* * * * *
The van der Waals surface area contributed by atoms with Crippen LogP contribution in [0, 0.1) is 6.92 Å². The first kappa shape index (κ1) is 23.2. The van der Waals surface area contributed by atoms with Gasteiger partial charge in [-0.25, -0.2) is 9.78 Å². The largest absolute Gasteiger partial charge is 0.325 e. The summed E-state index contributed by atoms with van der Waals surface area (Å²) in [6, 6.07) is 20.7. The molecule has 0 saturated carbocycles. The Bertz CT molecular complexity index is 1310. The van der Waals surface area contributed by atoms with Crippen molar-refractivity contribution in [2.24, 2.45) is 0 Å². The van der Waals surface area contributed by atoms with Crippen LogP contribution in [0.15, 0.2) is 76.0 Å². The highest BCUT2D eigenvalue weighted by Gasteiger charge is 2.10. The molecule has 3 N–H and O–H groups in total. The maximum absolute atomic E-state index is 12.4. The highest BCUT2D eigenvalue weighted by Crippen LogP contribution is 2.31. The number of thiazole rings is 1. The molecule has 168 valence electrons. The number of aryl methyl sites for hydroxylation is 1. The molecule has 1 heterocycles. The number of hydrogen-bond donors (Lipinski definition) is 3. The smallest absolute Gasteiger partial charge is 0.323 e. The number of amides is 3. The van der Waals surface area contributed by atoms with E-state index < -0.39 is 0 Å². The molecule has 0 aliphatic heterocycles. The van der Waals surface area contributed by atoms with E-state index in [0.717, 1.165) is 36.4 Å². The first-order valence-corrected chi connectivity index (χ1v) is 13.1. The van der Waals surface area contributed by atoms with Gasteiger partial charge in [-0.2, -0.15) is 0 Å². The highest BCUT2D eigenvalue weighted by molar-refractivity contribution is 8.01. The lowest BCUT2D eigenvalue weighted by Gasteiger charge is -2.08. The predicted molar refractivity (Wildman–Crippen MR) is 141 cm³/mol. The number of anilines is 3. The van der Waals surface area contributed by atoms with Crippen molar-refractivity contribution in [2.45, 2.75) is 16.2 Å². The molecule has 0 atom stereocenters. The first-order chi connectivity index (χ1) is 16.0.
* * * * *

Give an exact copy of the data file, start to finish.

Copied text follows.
The van der Waals surface area contributed by atoms with Crippen LogP contribution in [0, 0.1) is 6.92 Å². The first kappa shape index (κ1) is 23.2. The van der Waals surface area contributed by atoms with Gasteiger partial charge in [-0.25, -0.2) is 9.78 Å². The largest absolute Gasteiger partial charge is 0.325 e. The summed E-state index contributed by atoms with van der Waals surface area (Å²) in [6, 6.07) is 20.7. The molecule has 0 saturated carbocycles. The Bertz CT molecular complexity index is 1310. The van der Waals surface area contributed by atoms with Crippen molar-refractivity contribution in [2.24, 2.45) is 0 Å². The van der Waals surface area contributed by atoms with Crippen LogP contribution in [0.15, 0.2) is 76.0 Å². The highest BCUT2D eigenvalue weighted by Gasteiger charge is 2.10. The molecule has 3 N–H and O–H groups in total. The maximum absolute atomic E-state index is 12.4. The highest BCUT2D eigenvalue weighted by Crippen LogP contribution is 2.31. The number of thiazole rings is 1. The molecule has 168 valence electrons. The number of aryl methyl sites for hydroxylation is 1. The molecule has 1 heterocycles. The number of hydrogen-bond donors (Lipinski definition) is 3. The smallest absolute Gasteiger partial charge is 0.323 e. The number of amides is 3. The van der Waals surface area contributed by atoms with E-state index < -0.39 is 0 Å². The molecule has 0 aliphatic heterocycles. The van der Waals surface area contributed by atoms with E-state index in [0.717, 1.165) is 36.4 Å². The first-order valence-corrected chi connectivity index (χ1v) is 13.1. The van der Waals surface area contributed by atoms with Gasteiger partial charge in [-0.2, -0.15) is 0 Å². The highest BCUT2D eigenvalue weighted by molar-refractivity contribution is 8.01. The lowest BCUT2D eigenvalue weighted by Gasteiger charge is -2.08. The predicted molar refractivity (Wildman–Crippen MR) is 141 cm³/mol. The number of anilines is 3. The van der Waals surface area contributed by atoms with Crippen molar-refractivity contribution in [2.45, 2.75) is 16.2 Å². The molecule has 0 atom stereocenters. The first-order chi connectivity index (χ1) is 16.0.